The Mac mini still looks smart but we can’t help feeling a little disappointed that Apple hasn’t made the case a little smaller or added some refreshed colours to the lineup – it still only ships in silver and that’s it.

Considering its £649 price, the mini feels perfect for students or home use and some iMac-style colour choices definitely wouldn’t have gone a miss. Having recently tested the more premium Mac Studio – which features USB-C ports on the front of the casing – it’s also a shame Apple hasn’t followed with a similar update on the Mac mini.

All of the ports, which include two USB-C (four on the M2 Pro) and two USB-A sockets, are all on the back which makes them incredibly annoying to find and use.

Digging around in an attempt to plug in a cable or charge your iPhone is pretty irritating and a simple socket on the front would have fixed that issue.

There’s no doubt that the new Mac mini will still look great in your home office it’s just a shame that Apple hasn’t tweaked things a little as some small changes would have made a huge difference.

Apple Mac mini M2 review

The new Mac mini ships with macOS Ventura (Image: APPLE)

macOS Ventura

Power up this new Mac and you’ll find the latest macOS Ventura installed on its hard disk. This all-new operating system launched late last year and offers upgrades to apps such as Messages, Mail and Safari that improve the overall usability – you can even edit texts after they have been sent.

You’ll also find new features such as Stage Manager which automatically organises open apps and windows making it easier to concentrate on tasks.

With Stage Manager switched on, you’ll see the current window you are working in displayed prominently in the centre of the screen and other open windows appear on the left-hand side so they can quickly and easily switch between tasks.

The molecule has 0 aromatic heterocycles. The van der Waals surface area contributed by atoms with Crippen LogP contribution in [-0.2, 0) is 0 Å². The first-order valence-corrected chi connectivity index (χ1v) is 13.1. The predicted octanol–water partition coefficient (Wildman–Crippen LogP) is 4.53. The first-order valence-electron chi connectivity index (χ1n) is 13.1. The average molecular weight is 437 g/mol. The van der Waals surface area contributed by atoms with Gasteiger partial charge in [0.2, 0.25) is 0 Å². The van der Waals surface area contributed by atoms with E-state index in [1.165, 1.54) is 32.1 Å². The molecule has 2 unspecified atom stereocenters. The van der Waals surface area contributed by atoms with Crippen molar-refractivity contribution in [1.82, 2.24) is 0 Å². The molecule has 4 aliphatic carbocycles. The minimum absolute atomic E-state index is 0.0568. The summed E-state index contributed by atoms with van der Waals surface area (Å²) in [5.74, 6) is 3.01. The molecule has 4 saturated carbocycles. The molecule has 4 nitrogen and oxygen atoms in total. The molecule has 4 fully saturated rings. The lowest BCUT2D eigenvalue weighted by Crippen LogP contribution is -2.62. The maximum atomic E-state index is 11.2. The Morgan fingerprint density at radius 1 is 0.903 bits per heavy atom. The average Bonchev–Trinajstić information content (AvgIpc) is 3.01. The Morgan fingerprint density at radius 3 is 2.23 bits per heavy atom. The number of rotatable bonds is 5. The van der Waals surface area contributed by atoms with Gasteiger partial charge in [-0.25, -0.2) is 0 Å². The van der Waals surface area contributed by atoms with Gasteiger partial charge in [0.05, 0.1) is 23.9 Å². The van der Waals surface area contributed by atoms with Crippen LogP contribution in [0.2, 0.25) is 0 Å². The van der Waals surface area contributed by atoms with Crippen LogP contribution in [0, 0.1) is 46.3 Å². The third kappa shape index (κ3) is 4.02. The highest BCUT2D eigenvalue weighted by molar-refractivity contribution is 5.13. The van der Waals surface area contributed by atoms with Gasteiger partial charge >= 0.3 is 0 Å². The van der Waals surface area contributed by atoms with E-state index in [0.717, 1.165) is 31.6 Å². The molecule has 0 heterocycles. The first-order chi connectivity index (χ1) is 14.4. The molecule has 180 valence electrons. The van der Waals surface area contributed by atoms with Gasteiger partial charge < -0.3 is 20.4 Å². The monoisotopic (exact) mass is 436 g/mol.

It’s a really useful function that’s definitely worth trying out.

Another extra that Mac mini users will want to take advantage of is the Continuity Camera. This basically allows you to use your iPhone as the webcam which certainly makes the morning Zoom call look a lot more professional.

macOS continues to offer an abundance of features whilst keeping things simple and safe for the user plus it helps link the Mac mini seamlessly to other devices such as your iPhone or iPad.

Apple Mac mini M2 review

THe standard M2 model features two fewer USB-C ports than the M2 Pro (Image: APPLE)

On the rear of the standard Mac mini are numerous ports including two USB-C Thunderbolt ports, two USB-A ports and an HDMI socket so you can plug the Mac into a TV. There’s also a Gigabit Ethernet port if you want to hard wire the internet for better download speeds.

It’s worth noting that those opting for the more expensive M2 Pro Mac mini get four USB-C Thunderbolt ports which offer extra space for accessories and external monitors. Additionally, the more expensive M2 Pro model can support one 8K display, that’s a first for the Mac.

If you happen to have a Wi-Fi 6E router in your home, the Mac mini is also fully compatible with this speedy broadband technology.

Apple Mac mini M2 review

The M2 helps boost gaming on this PC (Image: APPLE)


We tested the entry-level M2 Mac mini which costs just £649. For that price you get an 8-Core CPU, 10-Core GPU, 8GB Unified Memory and 256GB SSD Storage.

Of course, you can spec things up by adding the M2 Pro processor, 19-core GPU and 32GB of Unified Memory and an 8TB hard disk but that will cost you £4,199. We’ve had no issues at all with the base model which offers incredible value for money.

If you haven’t got an Apple keyboard, mouse or screen then things will clearly get more expensive but anyone who already owns these accessories will find this is now the cheapest way to buy a new M2-powered Mac.

As a comparison, the M1-powered iMac will set you back £1,399 – which is twice the price of the Mac mini.

Apple Mac mini M2 review

Apple Mac mini M2 review (Image: APPLE)

Mac mini M2: Final Verdict

There’s lots to like about the new Mac mini with the M2 chip inside making this small desktop PC capable of seriously sizable tasks.

If you simply need a device to send emails, surf the web, produce home videos and edit photos you really can’t go wrong and even the most basic model doesn’t struggle with what’s being thrown at it.

Those wanting more power can spec things up with Apple offering that M2 Pro chip and up to 8TB of internal storage.

Of course, the £649 starting price doesn’t include a keyboard or mouse and you will also need an external display to use this Mac. But if you already have these accessories then Apple’s new PC is seriously affordable.

Yes, it’s a shame that the design has remained stagnant and it’s annoying there’s no USB-C port on the front of the case. Some other colours, other than silver, would also have made things more appealing.

However, if you’re looking for a powerful Mac that won’t break the budget then the mini M2 is worth considering. It might be small but don’t be fooled by appearances.

Published at Mon, 23 Jan 2023 14:00:14 +0000